Learning as we go

Lina is a few weeks into kindergarten, and a lot of friends are asking how she’s doing. The answer is… pretty well? I think? It’s actually harder for me to answer than you might expect.

I don’t get a lot of information from Lina about her days. (To be fair, I didn’t get much from Corin at this age, either.) If you ask her if she had a good day, she usually will give an enthusiastic, “Yes!” But she generally doesn’t want to talk details, and sometimes she says no when people ask if she likes school. Which seems to be more about contrariness than an actual barometer, because she seems really happy to go to school and is in a good mood when she gets home.

IMG_4692

We’ve had some definite transition challenges. Lina was anxious and overwhelmed with all the change, and she fell back on her standard control mechanisms: noncompliance and social aggression. The first few days saw a lot of worksheets coming home with no name at the top and scribbles rather than any attempt at completing the assignment. Then I started getting messages about hair pulling, pinching, pushing, kicking… I met with her general ed and special ed teachers the second full week of school to talk things through.

Tangent: I want to say how very, very grateful I am that we are in a school system that is committed to inclusive education. I don’t have to defend Lina’s right to be in a general education classroom, learning alongside her peers. Our county does not have segregated special education classrooms at the elementary level. Everyone in the system is committed to providing the right supports to help Lina be successful as a full-fledged member of her kindergarten class – as they should be. This is not the case for the majority of kids with disabilities, despite decades of law mandating a “free, appropriate public education” in the “least restrictive environment.” This needs to be said (shouted) as often as possible. My daughter is lucky because her parents were able to make the sacrifices we need to make to live here. I get angry every time I think about kids whose families can’t afford to live in districts like this one, and thus wrestle and fight just to give their kids the opportunity to prove they can learn in a general education classroom.

(If you have questions about why it’s best for kids with disabilities to be included in a general education classroom, PBS provides a great, simple overview. But if you’re interested in learning more, I would encourage you to dig deeper. There are decades of research showing that inclusive education benefits BOTH children with disabilities and their classmates. In fact, no study has ever shown any negative effects of correctly provided inclusive education.) /End tangent

So, I had a great meeting with Lina’s teachers. We worked together on plans to support positive behavior and to help Lina engage with learning. I came away with a lot more information about the hands-on learning opportunities Lina is getting every day and the tools they’re using to help her succeed. Her teachers are fantastic, and the passion they have for helping Lina reach her potential is obvious. The right supports are in place, and we know what the next steps are. I came away feeling much better. The work coming home has improved pretty dramatically in the last week, and we’re seeing a jump in speech development, too.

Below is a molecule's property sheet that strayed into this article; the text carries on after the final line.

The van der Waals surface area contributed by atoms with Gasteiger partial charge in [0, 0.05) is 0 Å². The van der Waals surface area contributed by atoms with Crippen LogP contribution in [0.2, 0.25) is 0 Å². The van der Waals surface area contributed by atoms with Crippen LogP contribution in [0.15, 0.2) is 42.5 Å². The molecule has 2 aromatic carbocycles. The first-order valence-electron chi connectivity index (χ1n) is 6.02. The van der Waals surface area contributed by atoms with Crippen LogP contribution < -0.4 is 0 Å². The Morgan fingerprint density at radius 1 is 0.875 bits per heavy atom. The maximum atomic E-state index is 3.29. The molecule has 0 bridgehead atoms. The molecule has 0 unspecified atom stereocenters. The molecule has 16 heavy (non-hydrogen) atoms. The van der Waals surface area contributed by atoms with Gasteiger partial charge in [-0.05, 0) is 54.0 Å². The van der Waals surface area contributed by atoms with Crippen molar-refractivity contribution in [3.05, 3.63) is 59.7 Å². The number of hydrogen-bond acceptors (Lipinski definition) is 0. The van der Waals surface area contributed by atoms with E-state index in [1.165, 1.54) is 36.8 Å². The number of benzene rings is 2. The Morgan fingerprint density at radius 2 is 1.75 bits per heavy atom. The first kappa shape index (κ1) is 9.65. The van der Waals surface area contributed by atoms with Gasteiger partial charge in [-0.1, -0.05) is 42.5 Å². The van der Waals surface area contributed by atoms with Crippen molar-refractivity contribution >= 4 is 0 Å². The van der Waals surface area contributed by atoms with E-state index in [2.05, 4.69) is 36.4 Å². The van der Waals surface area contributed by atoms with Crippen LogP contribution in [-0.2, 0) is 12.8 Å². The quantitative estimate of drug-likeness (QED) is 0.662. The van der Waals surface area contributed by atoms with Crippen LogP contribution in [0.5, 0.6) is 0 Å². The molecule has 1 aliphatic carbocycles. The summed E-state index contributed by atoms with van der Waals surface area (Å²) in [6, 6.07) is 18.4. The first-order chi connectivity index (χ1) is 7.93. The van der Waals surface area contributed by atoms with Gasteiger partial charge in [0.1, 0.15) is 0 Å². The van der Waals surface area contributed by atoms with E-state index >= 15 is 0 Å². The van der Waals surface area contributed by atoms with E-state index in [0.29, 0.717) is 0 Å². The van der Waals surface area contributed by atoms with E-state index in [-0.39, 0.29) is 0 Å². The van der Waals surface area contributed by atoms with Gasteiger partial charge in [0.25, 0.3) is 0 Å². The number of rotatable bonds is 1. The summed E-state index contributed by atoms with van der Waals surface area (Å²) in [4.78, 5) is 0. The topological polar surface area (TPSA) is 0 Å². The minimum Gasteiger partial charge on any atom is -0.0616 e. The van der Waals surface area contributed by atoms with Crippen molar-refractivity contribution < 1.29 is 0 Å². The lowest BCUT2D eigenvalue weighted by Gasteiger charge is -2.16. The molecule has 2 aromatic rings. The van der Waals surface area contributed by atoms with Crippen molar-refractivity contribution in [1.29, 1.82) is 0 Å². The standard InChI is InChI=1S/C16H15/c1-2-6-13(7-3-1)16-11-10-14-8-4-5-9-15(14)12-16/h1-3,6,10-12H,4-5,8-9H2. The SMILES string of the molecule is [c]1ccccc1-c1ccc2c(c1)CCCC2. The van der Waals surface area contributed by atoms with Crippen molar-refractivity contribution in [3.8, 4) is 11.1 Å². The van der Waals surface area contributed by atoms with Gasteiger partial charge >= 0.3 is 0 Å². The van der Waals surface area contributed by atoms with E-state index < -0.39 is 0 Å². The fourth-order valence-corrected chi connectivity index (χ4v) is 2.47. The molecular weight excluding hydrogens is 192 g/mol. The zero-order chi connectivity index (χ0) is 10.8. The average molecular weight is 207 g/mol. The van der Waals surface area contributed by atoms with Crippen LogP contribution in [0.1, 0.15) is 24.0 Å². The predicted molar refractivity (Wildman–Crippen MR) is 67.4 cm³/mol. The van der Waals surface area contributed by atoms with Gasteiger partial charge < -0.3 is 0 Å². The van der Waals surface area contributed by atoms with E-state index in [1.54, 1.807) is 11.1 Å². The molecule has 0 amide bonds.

Honestly, I may be having a harder time with this transition than Lina is. Kindergarten is a whole new world. Lina’s early childhood public preschool was wonderful, and it was a blended classroom, meaning about half the kids were typically developing “peer models.” But it was still a special education class. We are both learning to navigate a much broader world this year, and I am keenly aware of how much higher the stakes are. Decisions we make in kindergarten can impact the trajectory of Lina’s educational path – no exaggeration. I am finding there is a lot I didn’t know. (For example, what’s the difference between an accommodation and a modification? If my child is getting dotted lines to trace her numbers rather than writing them freehand, which is that? How does the distinction matter?)

I am struggling to find the right balance in my level of communication with Lina’s teachers. I feel disconnected, because I have fewer opportunities to speak casually with her teachers at pick-up, and really, it’s just new and I haven’t reached my comfort level yet. How do I stay engaged without driving them crazy? How often should I expect updates?

I find my insecurity and guilt flare up in these transition times. Knowing the stakes have gone up means I’m constantly questioning whether I’m doing enough. I don’t drill Lina a lot at home. She’s tired from her long days, and frankly, I’ve got my hands full making sure everyone gets snacks and goes to the bathroom and there is something resembling a healthy dinner on the table at a reasonable hour. In my head, I know she needs time to play, just like every kid. She needs to unwind and be able to decide how to spend a little of her own time. That’s as important to her development as drilling sight words and practicing counting. I know this. Head knowledge never quite silences the fearful whisper, though; it’s the one that suggests she might fall behind because I’m not working hard enough.

IMG_4814If that all sounds gloomy, it’s really not. There is a lot of great news here. I have an awesome community of parents at my back who have been right where I am. Our Down syndrome family is remarkable. I ask, and they give me specifics about how they have learned to manage communication with their kids’ teachers and how they stay on top of daily progress. They can talk to me about accommodations and modifications and how they matter. They connect me to resources and help me find my way to what I need to know. They remind me I’m not alone.

Just like with every new step of Lina’s nearly six years (or the past 8 1/2 years of parenting, for that matter), we learn as we go. I don’t have to solve every problem right now. Today, I am learning about daily communication logs and accommodations versus modifications. Next week, it will be something else, and I’ll learn that, too. I take a deep breath, and I remember that Lina has already proven many times over how capable she is and how much she can accomplish.

And now I’ve looked at the clock and realized I’m late to go sit in the pick-up line for an hour. (See my eyes rolling.) I think today, I’ll use my time to send that update email to Lina’s teachers, and then I’ll close my eyes, breath deeply and thank God I get to do this job. Because even on the hardest days, it’s the absolute best gig there is.

Lina goes to kindergarten: First half-day